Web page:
Widower fisherman waits for a sign from his wife, and gets one

Ever since his wife of 19 years died of pancreatic cancer a year and a half ago, Doug Shatford has waited for her to send him a sign.

Early Wednesday evening, he thinks, he may have gotten one.

There was talk in Gloucester of a whale sighting that day. So shortly after 5 p.m., the 57-year-old machinist and recreational fisherman took the 201/2- foot boat named for his wife, Shelly, out about a mile, between Kettle Cove Island and Egg Rock. And sure enough, he could see a couple of whales “dancing” between them, blowing off steam.

And then as suddenly as they appeared, they were gone.

Nearly 10 minutes went by, and Shatford began to see fish near the surface. And then a whale came up, its mouth wide open, as big as Shatford’s boat, he swears, pushing the fish up and into its enormous mouth.

“It was the most amazing thing I’ve seen besides my three kids being born,” he said.

The sun was in Shatford’s eyes, but somehow, he was able to record a brief but clear video of the feeding.

Tony LaCasse, a spokesman for the New England Aquarium, said the fish were menhaden, better known as pogies, and the whale was a humpback, distinguishable by the enormous bumps on its head and the white underside of its enormous flippers.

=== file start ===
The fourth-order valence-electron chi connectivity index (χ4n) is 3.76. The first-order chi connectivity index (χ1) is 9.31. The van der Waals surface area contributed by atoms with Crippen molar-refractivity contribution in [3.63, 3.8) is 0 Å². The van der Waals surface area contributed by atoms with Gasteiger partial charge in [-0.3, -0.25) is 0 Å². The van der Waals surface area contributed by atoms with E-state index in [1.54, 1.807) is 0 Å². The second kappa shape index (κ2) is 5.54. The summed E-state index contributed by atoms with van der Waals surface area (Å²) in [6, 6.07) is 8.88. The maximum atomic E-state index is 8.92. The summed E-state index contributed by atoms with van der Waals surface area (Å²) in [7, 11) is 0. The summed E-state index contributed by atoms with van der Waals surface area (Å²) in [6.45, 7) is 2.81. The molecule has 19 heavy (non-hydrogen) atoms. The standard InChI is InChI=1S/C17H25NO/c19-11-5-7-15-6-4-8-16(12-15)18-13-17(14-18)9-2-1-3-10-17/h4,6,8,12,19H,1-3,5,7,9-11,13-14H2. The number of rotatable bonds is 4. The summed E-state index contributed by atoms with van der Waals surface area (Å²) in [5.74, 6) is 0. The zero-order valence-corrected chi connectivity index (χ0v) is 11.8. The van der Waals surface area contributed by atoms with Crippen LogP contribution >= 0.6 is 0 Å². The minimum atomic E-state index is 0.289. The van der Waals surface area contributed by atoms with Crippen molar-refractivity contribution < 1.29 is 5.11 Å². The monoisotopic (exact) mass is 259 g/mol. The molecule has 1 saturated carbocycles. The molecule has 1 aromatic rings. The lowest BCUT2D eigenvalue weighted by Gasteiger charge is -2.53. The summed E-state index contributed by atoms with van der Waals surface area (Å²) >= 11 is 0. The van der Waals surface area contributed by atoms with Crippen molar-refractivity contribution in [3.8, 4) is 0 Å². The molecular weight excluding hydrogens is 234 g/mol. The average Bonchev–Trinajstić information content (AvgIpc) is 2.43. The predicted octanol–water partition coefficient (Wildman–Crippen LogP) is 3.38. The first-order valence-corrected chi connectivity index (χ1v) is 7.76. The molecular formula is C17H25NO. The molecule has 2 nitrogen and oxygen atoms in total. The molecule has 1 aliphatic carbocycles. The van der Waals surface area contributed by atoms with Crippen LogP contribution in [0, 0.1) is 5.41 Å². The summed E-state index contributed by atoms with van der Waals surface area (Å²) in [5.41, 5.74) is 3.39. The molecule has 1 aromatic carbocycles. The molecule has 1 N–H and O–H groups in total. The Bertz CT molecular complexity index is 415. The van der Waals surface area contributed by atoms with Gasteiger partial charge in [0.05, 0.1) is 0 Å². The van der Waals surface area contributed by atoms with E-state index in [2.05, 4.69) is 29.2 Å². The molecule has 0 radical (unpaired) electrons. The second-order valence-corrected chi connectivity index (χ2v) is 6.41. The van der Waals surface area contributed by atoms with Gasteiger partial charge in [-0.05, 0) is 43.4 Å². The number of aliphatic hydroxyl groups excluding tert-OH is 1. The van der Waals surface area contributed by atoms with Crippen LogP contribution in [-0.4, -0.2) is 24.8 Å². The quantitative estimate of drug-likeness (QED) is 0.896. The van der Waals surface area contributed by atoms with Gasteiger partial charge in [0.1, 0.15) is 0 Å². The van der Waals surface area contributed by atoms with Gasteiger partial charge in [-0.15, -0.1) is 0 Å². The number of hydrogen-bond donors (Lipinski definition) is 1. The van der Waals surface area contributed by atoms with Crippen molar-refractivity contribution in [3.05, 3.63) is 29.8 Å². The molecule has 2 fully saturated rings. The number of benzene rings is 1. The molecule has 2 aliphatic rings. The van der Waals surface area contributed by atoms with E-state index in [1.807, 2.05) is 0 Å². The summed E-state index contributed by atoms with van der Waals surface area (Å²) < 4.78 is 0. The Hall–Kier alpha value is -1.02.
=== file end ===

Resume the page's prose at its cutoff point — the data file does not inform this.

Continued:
The humpback was lunge feeding, lying low and perpendicular to the water’s surface, and then thrusting itself through the school of fish, LaCasse said.

“I was close to flipping my boat, but it was so peaceful,” Shatford said. “It didn’t startle me at all.”

Then, when it was done feeding, the whale flapped its tail, as if to wave goodbye, and disappeared.

“In that moment, I felt my wife’s presence there,” Shatford said. “The hardest part after she died was raising my kids and trying to absorb their pain, trying to keep her alive so they just didn’t bury it.”

“Seeing this whale just made me feel good,” he said. “Maybe it was a sign that she was there with me, and everything was going to be OK.”

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Source:: Boston Herald

      

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